Not so strangely, all the partisan hacks nursing their decades old charges of bias seem to have missed that. Nary a word here. Instead, they're talking about the Oregonian failing to police the assertions of letter writers who hold opinions different than theirs. As if the Oregonian's readers take letters to the editor as gospel.

    Oh, but purity trolls never see their own hypocrisy.

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    Funny, how some people seem to find complaints about bias in a discussion of the ethics of a newspaper allowing editorial pages to be used to spread facts that aren't facts.

    The exchange I linked to with the Oregonian's public editor, for instance, was about a syndicated James Lileks column in which he claimed that Sandy Berger had been trying to cover up Clinton administration failures when he destroyed copies of documents he'd taken from a national security archive, a claim that had been debunked long before the Oregonian printed the Lileks column.

    By printing the column, the Oregonian promoted the impression that an official in the Clinton administration had attempted to cover up a their failure to catch Osama bin Laden before the 9/11 attack. The claim was allowed to stand as if it were fact. No correction ever appeared.

    Now, I have no great love for the Clinton administration, but I didn't think the Oregonian should be giving a platform to people who are pushing lies couched in their opinion andy more than I think John McCain should be allowed to claim that Iran and al Qaeda are in league without correction.

  • Richard York (unverified)
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    I would think that most of the posters and respondents are over mature enough to understand both the First Amendment and politics in general.

    The Opinion page is for, guess what.....OPINIONS!!

    If all opinions were entirely based on facts, i.e. rational, half the problems of the world would disappear.

    Now the Oregonian is probably no better or worse than any other paper in the world when it comes to reporting the News. How many scandals have there been in the last ten years at The New York Times, a newspaper with resources which dwarf the Oregonian?

    Finally, people are prone to acting badly in their own self-interest. Sam Adams is no exception. I am not privy to Dozono's thought processes. But, it seems to me to be elementary common sense for a previously non-political person to try to determine if he or she has enough name recognition to run for an office. The poll is part of the decision making process a potential candidate must undertake in deciding to run for political office (note the word potential). It is not part of the election. And if the potential candidate can get someone else to pay for it, why wouldn't he?

    Frankly, the posting makes no sense to me. It seems to display a lack of understanding of how the press works, and, an extremely idealistic view of both humanity, in general, and politicians in particular. Dozono was probably naive, but Adams has been rather cynical about his application of the VOE law.

    Rick York

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    On only letter to the editor I ever sent, they did check back with me--but this was some years ago ('04?). I had my facts all ready for their verification, and was shocked to learn that they didn't verify anything but my name. So not I mainly read only letters from authors I know. Since dead-paper media has no hyperlinks, it's worse than the rumor circulating the internets...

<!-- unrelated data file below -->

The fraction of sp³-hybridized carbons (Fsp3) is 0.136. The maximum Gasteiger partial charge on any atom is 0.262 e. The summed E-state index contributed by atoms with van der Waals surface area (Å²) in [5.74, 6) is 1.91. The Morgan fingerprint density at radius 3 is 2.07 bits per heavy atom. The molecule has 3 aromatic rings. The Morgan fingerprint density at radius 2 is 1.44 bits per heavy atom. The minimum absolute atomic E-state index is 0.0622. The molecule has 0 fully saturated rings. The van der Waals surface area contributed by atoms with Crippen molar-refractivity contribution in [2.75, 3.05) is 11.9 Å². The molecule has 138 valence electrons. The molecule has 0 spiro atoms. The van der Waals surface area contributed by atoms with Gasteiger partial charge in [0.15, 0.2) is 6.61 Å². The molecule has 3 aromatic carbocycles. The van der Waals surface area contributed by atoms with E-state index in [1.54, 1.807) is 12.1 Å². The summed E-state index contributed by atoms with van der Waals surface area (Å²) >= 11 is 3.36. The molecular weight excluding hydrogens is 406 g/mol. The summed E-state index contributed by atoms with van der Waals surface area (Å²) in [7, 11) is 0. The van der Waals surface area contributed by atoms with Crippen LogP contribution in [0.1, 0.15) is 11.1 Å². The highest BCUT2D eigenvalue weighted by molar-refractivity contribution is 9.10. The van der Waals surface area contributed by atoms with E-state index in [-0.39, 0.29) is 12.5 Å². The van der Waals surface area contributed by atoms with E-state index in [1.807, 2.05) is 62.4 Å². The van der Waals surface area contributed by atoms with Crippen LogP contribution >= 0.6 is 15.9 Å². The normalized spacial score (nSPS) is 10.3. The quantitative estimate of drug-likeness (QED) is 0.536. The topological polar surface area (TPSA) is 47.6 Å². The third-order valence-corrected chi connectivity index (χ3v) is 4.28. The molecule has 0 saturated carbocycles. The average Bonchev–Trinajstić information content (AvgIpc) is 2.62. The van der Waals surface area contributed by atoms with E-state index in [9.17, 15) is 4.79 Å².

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    The Opinion page is for, guess what.....OPINIONS!!

    Sure, but when someone writing their opinion about, say, whether we should go to war in Iraq or not states that there is incontrovertible evidence that Saddam Hussein had weapons of mass destruction -- when in the real world there was no such evidence -- that goes beyond the realm of opinion.

    When someone writes on an op-ed page that Barack Obama is a Muslim or that Hillary Clinton killed her former law partner or that the US government planned the 9/11 attacks, those are not statements of opinion, they're assertions of fact. But they're all garbage.

    I don't care if people have different opinions than I do, but I won't stand back and let them spread lies and misinformation. Deride that as purity if you wish, I can live with it.

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    I feel like Richard R. and others here are missing the key point of my post. It's not that opinions writers present controversial opinions; of course they do. It's that papers like the Oregonian receive enormously more letters than they print, and the process of selecting what letters to print means that there is an editorial selection at work.

    Because of that, I think it's fair to raise the question of why an editor would select for print a letter that contains patently false information - especially when that 'information' serves to buttress a position that the paper's editorial board has been promoting with particular ferocity.

  • Chuck Butcher (unverified)
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    Our paper includes an editor's note when there is an issue of established fact or the issue is about relatively unknown facts. I have no idea if they cut letters out for inaccuracy.

  • bp (unverified)
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    <h2>I don't care what they do on their editorial page so much as the rest of the drivel they call news. Their reporters ignore facts and slant articles frequently. I know of so many cases of this, involving many different people, that I've given up reading the rag. At least Willamette Week is free and no one pretends it offers legit. news.</h2>